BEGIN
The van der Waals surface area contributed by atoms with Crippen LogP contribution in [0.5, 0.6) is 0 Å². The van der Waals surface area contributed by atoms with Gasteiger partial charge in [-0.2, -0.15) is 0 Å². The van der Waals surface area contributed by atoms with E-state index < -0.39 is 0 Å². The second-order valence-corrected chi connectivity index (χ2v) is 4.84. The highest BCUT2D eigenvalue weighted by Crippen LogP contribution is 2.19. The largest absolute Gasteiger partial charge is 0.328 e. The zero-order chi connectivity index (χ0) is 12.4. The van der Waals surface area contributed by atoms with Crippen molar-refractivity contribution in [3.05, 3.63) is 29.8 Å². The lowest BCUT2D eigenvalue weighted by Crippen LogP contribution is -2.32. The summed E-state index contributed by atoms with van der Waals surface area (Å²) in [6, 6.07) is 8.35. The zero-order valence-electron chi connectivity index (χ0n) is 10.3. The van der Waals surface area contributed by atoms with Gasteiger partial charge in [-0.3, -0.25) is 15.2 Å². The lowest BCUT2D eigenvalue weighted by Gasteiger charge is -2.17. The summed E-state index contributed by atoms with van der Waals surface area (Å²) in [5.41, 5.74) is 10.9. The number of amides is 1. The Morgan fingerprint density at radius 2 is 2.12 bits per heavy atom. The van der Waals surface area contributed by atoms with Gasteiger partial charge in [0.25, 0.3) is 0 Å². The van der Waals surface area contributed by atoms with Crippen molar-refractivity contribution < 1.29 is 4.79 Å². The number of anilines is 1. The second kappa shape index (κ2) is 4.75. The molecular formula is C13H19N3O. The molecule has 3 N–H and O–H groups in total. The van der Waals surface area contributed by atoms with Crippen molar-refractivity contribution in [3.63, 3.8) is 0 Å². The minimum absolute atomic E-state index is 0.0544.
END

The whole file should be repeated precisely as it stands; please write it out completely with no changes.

The van der Waals surface area contributed by atoms with Crippen LogP contribution in [0.5, 0.6) is 0 Å². The van der Waals surface area contributed by atoms with Gasteiger partial charge in [-0.2, -0.15) is 0 Å². The van der Waals surface area contributed by atoms with E-state index < -0.39 is 0 Å². The second-order valence-corrected chi connectivity index (χ2v) is 4.84. The highest BCUT2D eigenvalue weighted by Crippen LogP contribution is 2.19. The largest absolute Gasteiger partial charge is 0.328 e. The zero-order chi connectivity index (χ0) is 12.4. The van der Waals surface area contributed by atoms with Crippen molar-refractivity contribution in [3.05, 3.63) is 29.8 Å². The lowest BCUT2D eigenvalue weighted by Crippen LogP contribution is -2.32. The summed E-state index contributed by atoms with van der Waals surface area (Å²) in [6, 6.07) is 8.35. The zero-order valence-electron chi connectivity index (χ0n) is 10.3. The van der Waals surface area contributed by atoms with Gasteiger partial charge in [-0.3, -0.25) is 15.2 Å². The lowest BCUT2D eigenvalue weighted by Gasteiger charge is -2.17. The summed E-state index contributed by atoms with van der Waals surface area (Å²) in [5.41, 5.74) is 10.9. The number of amides is 1. The Morgan fingerprint density at radius 2 is 2.12 bits per heavy atom. The van der Waals surface area contributed by atoms with Gasteiger partial charge in [0.25, 0.3) is 0 Å². The van der Waals surface area contributed by atoms with Crippen molar-refractivity contribution < 1.29 is 4.79 Å². The number of anilines is 1. The second kappa shape index (κ2) is 4.75. The molecular formula is C13H19N3O. The molecule has 3 N–H and O–H groups in total. The van der Waals surface area contributed by atoms with Crippen molar-refractivity contribution in [3.63, 3.8) is 0 Å². The minimum absolute atomic E-state index is 0.0544.